“If there ever really was an American dream, it’s you,” the singer tells Abrams on an upcoming episode of OTHERtone
Stacey Abrams is a massive Pharrell Williams fan.
On Monday’s episode of his latest OTHERtone podcast, which has also included Eric Andre, Kenya Barris, Bill Nye and others, Abrams, 47, will join the singer.
The 40-minute interview is seen solely above: it covers the history and political ideology of Abrams and the shared respect of her and Williams (and her side-job writing thrillers and romance novels, one of which has been developed as a CBS series).
“If there ever really was an American dream, it’s you. It really is,” Williams, 47, tells Abrams, a Georgia lawmaker-turned-voting rights activist who has drawn widespread praise from Democrats for her efforts in the now-purple state.
“It’s like, what you’ve done is you didn’t tear anything down. You didn’t burn anything up,” Williams tells her at one point in the conversation, with co-hosts Fam-Lay and Scott Vener.
“And if anything,” Williams says, “you just looked at what was there.” He goes on: “You did like this incredible analysis of how you could engineer change. And it was done in a way that is only inspiring people.”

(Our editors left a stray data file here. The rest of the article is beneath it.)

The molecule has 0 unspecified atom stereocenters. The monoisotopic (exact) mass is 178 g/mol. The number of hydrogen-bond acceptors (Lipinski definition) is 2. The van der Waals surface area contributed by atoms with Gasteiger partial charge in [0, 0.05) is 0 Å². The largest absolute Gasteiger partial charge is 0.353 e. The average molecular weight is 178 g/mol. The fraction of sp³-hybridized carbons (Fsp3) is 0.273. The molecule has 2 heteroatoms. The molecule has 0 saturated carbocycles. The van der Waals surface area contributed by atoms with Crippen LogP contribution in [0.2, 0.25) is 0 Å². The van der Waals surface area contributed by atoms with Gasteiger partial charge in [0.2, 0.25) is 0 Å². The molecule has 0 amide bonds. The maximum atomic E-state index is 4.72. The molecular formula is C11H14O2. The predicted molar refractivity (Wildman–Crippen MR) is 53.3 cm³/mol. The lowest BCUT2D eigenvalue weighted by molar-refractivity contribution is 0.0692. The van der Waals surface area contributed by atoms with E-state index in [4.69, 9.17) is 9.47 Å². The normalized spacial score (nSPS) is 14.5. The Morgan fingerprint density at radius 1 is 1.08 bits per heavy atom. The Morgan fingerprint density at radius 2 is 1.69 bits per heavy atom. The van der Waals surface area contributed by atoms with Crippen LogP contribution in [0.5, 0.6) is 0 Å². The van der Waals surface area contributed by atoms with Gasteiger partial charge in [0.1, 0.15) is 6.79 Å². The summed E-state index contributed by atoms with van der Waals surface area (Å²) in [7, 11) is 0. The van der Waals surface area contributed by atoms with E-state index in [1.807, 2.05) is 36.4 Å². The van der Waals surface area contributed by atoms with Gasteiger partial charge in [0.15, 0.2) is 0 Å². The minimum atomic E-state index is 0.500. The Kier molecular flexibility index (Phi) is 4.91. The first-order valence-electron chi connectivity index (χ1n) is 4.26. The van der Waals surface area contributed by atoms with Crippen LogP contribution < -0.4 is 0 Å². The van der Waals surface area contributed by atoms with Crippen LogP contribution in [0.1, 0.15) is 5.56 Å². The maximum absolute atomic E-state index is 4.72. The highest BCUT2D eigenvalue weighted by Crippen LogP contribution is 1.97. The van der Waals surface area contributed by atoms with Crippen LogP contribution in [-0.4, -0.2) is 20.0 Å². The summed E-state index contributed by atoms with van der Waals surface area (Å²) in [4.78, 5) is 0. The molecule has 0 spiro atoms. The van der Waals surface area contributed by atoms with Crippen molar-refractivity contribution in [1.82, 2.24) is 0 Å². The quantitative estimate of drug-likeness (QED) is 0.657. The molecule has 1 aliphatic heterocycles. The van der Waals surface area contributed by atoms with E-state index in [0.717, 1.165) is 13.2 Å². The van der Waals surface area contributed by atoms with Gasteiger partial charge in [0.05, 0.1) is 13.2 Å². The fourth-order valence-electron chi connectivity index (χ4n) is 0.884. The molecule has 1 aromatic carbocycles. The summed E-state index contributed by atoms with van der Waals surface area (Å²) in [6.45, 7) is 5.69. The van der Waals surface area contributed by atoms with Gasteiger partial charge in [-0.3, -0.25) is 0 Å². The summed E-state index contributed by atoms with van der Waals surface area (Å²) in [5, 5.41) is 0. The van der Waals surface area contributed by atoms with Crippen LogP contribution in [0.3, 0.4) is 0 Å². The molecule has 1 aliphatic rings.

Plus, Williams notes, “We were born in the same year … so I take pride in that we’re 73 babies.”
Abrams has praise of her own for him, gushing of Williams’ Hidden Figures soundtrack: “It is truly one of the most electrifying and humanizing albums. It is absolutely wonderful. And when I am in a bad space, it is one of the things I play.”
She demurs on her political role, lauded by many liberals, in expanding voting in Georgia.
“I’ve tried my best to be celebratory of those who did the work,” she says on OTHERtone, adding, “I’d rather celebrate and recognize everyone who was a part of getting there. No matter when they got on board.”
“I have no right to victory. No politician running for office has the right to win,” she says. “But as a citizen of Georgia, I had the right to make certain that the votes were counted, that the people who wanted to participate could.”
Abrams became the first Black woman in 2018 to become either the Democratic or Republican parties’ gubernatorial candidate.
She finally lost a closely fought race to new Georgia Gov. Brian Kemp, although the accusations of voter fraud clouded her narrow loss (which Kemp denied).
Abrams formed a non-profit voter registration group, the New Georgia Movement, and later founded Fair War, an association focusing on opposing voter intimidation.
After Democrats narrowly won the Georgia presidential election in November and then two Senate runoffs in January, after years of Republican wins, the work of her and other organizers attracted renewed interest.
And Pharrell Williams, too: “I’m such a fan.”
The OTHERtone interview with Abrams will be released Monday.